Death of the Queen

From our special correspondent
Wednesday January 23, 1901
The Guardian


The Lord Mayor of London, last night received the following:-
Osborne, Tuesday, 6.45p.m.
The Prince of Wales to the Lord Mayor.
My beloved mother the Queen has just passed away, surrounded by her children and grandchildren.
(Signed) Albert Edward.

The following bulletin was issued at Osborne last night:-
Osborne, January 22,1901, 6.45p.m.
Her Majesty the Queen breathed her last at 6.30p.m., surrounded by her children and grandchildren.
(Signed) James Reid. R. Douglas Powell. Thos. Barlow.

The "London Gazette Extraordinary", issued last night, has the following:-
Whitehall, January 22, 1901.
A bulletin, of which the following is a copy, has been received by Mr. Secretary Ritchie:-
Osborne, 8p.m., January 22, 1901, 6.45p.m:-
Her Majesty the Queen breathed her last at 6.30p.m., surrounded by her children and grandchildren.
(Signed) James Reid. R. Douglas Powell. Thos. Barlow.

Incidents of the day at Osborne

Another day of fear and distress. A change for the worse set in at half-past four this morning, and the physician in attendance at once summoned his colleagues to the Queen's bedside. Sir Thomas Barlow's departure from Osborne was only temporary. He did not, in fact, leave the island. The three physicians held a consultation, and the grave view they took of the patient's case was seen in the bulletin issued at eight o'clock, announcing that the Queen showed signs of diminishing strength and that her condition "again assumes a more serious aspect." About the time this bulletin was issued the members of the Royal Family lodged outside repaired to Osborne. The Prince and Princess of Wales, the German Emperor, and the Duke and Duchess of York, who are staying in the Royal residence, were already at the Queen's bedside. Although the Bishop of Winchester was in the house, the Vicar of Whippingham was sent for, the Bishop being there in his official capacity as Clerk of the Closet, while the Vicar is the Queen's chaplain and intimate friend. How long the family stayed with the Queen is not publicly known. One of the first to leave the house was the Bishop of Winchester, who, on being asked whether the worst had happened, said, "No, nor is it likely just yet." This was between eleven and twelve o'clock. At noon came the second bulletin of the day, announcing no change for the worse, and containing the statement that the Queen had "recognised the several members of the Royal Family that are here." The news did not, however, remove the extremely grave impression produced by the previous bulletin, and the fact that the Queen "is now asleep" was interpreted as a promise that the calamity was only postponed. All day, and all night too, a patient crowd waited at the lodge gates. They consisted chiefly of journalists, probably not less than a hundred of whom, including artists, are in Cowes at the present time. They represent not only English, but American, German, French and other foreign newspapers, and their presence is significant of the world-wide interest taken in the fate of our Queen.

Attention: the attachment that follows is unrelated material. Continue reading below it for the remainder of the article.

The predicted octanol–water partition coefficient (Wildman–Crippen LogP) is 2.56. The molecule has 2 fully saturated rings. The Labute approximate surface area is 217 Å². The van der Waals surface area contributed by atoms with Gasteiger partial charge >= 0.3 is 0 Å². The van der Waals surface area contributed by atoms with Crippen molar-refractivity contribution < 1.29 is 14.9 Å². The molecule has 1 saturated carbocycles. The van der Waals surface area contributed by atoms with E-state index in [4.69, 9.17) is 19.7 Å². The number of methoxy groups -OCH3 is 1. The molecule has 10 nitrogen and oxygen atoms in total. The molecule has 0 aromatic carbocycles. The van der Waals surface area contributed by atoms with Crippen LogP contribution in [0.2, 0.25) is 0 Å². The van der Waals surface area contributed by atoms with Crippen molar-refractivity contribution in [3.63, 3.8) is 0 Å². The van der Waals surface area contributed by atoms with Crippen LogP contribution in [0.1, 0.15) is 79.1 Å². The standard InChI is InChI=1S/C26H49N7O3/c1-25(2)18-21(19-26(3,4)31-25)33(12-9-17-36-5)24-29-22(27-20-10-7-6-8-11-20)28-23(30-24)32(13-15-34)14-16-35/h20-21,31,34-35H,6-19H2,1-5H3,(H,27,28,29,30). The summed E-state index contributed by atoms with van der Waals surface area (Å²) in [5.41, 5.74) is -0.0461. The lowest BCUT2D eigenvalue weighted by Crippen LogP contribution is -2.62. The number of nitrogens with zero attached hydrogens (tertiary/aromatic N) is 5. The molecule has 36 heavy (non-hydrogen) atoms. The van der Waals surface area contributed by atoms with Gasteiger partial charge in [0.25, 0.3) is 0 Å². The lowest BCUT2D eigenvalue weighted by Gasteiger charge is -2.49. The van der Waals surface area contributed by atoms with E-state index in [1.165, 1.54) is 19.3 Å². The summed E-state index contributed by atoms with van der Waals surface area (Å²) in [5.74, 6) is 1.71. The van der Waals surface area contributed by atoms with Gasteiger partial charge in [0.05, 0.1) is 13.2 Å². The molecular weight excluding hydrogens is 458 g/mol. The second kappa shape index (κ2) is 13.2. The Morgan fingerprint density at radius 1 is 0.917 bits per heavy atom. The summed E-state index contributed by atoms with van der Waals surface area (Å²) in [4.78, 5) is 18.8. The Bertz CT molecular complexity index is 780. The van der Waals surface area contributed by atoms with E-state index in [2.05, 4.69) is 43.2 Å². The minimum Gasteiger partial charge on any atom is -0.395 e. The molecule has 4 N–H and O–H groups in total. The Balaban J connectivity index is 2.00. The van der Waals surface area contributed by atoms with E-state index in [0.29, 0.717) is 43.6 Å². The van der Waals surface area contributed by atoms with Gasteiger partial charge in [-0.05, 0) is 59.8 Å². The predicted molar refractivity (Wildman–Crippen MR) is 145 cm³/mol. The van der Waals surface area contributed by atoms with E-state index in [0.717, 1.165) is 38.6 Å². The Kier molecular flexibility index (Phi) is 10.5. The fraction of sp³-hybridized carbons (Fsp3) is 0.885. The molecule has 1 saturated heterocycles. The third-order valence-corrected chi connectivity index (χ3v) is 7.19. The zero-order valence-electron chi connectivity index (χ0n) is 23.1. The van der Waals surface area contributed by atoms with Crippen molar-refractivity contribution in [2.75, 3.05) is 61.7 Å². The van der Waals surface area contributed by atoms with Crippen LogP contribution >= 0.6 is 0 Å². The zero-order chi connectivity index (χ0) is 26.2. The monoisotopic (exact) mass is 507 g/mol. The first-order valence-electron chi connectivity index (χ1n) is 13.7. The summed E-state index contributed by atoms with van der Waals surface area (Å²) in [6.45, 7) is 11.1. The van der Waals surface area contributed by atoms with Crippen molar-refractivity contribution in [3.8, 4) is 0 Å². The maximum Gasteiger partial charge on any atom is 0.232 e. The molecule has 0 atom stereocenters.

There has been a regular stream of callers at the lodge, and in the course of the day a curious thing happened. Three Indian gentlemen in the bright garb of their country drove up to the lodge and signalled to the driver to go on. The police stopped them, and after a parley turned them back. After a while the party returned, and made, this time, towards Osborne Cottage, where the Duke and Duchess of Connaught reside: Gently but firmly the police again interrupted and demanded explanations. The Indians, who spoke good English, explained that they were on a lecturing tour round the world, and that they had cancelled their engagement to come to Osborne and pay tribute to "our Empress." "But," they added, "your conventionalities seem to stand in the way." They expressed a wish to be allowed at least to see the Queen's Indian secretary, but this gratification was also denied them, and they departed for Cowes to await the result of official communications.

In the course of the afternoon the Earl of Clarendon (Lord Chamberlain) arrived at Osborne.

Princess Christian has written a letter to the matron of the Cowes Convalescent Home thanking her for the attention shown to the Royal party yesterday, and expressing their pleasure at the visit.

Besides the gathering of the family in the early morning and at the last scene of all there was an alarm at half-past three o'clock this afternoon, when again the family were summoned. At ten minutes past nine in the morning the Queen woke from slumber or from apparent unconsciousness and called for one of the Royal servants, whom she named, but before the servant could attend the Queen had fallen asleep again.

The people of Cowes seem stunned by the calamity, which affects them peculiarly. It is not merely that the trade of the town is sure to suffer. They had a real affection for the Queen. They knew how much she desired their prosperity and how fairly she distributed her patronage. Two or three times a week before her last visit she would drive through the streets of the town. The country generally did not know of these drives. None the less they were taken as a mark of the Queen's confidence in the townsfolk. She always went about unattended. It is feared that the Prince of Wales will not care to keep up the establishment here.

People were talking to-night about the title of the new King. "Albert Edward I.," suggested somebody. "Oh no," was the reply; "he will be Edward VII; we don't want King Alberts" - a statement that met with general approval.